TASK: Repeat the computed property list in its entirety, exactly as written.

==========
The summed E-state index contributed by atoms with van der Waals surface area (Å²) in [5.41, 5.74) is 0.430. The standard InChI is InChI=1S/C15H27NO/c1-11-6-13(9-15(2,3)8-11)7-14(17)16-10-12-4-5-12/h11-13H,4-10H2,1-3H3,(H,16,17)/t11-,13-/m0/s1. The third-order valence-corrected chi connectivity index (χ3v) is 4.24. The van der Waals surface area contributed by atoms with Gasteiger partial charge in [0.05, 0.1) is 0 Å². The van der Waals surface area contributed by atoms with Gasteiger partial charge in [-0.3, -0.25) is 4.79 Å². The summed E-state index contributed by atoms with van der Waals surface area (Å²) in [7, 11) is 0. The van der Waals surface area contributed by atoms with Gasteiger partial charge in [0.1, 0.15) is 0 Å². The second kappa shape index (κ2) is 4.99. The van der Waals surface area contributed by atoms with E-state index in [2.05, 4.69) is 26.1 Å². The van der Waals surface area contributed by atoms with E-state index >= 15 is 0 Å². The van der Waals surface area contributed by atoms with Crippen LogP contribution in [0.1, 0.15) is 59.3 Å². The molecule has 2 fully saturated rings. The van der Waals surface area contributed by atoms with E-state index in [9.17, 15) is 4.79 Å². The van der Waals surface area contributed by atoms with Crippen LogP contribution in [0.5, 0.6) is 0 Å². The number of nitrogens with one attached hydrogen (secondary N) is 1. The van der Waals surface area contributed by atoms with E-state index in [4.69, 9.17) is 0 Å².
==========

The summed E-state index contributed by atoms with van der Waals surface area (Å²) in [5.41, 5.74) is 0.430. The standard InChI is InChI=1S/C15H27NO/c1-11-6-13(9-15(2,3)8-11)7-14(17)16-10-12-4-5-12/h11-13H,4-10H2,1-3H3,(H,16,17)/t11-,13-/m0/s1. The third-order valence-corrected chi connectivity index (χ3v) is 4.24. The van der Waals surface area contributed by atoms with Gasteiger partial charge in [0.05, 0.1) is 0 Å². The van der Waals surface area contributed by atoms with Gasteiger partial charge in [-0.3, -0.25) is 4.79 Å². The summed E-state index contributed by atoms with van der Waals surface area (Å²) in [7, 11) is 0. The van der Waals surface area contributed by atoms with Gasteiger partial charge in [0.1, 0.15) is 0 Å². The second kappa shape index (κ2) is 4.99. The van der Waals surface area contributed by atoms with E-state index in [2.05, 4.69) is 26.1 Å². The van der Waals surface area contributed by atoms with E-state index >= 15 is 0 Å². The van der Waals surface area contributed by atoms with Crippen LogP contribution in [0.1, 0.15) is 59.3 Å². The molecule has 2 fully saturated rings. The van der Waals surface area contributed by atoms with E-state index in [9.17, 15) is 4.79 Å². The van der Waals surface area contributed by atoms with Crippen LogP contribution in [0.5, 0.6) is 0 Å². The number of nitrogens with one attached hydrogen (secondary N) is 1. The van der Waals surface area contributed by atoms with E-state index in [4.69, 9.17) is 0 Å².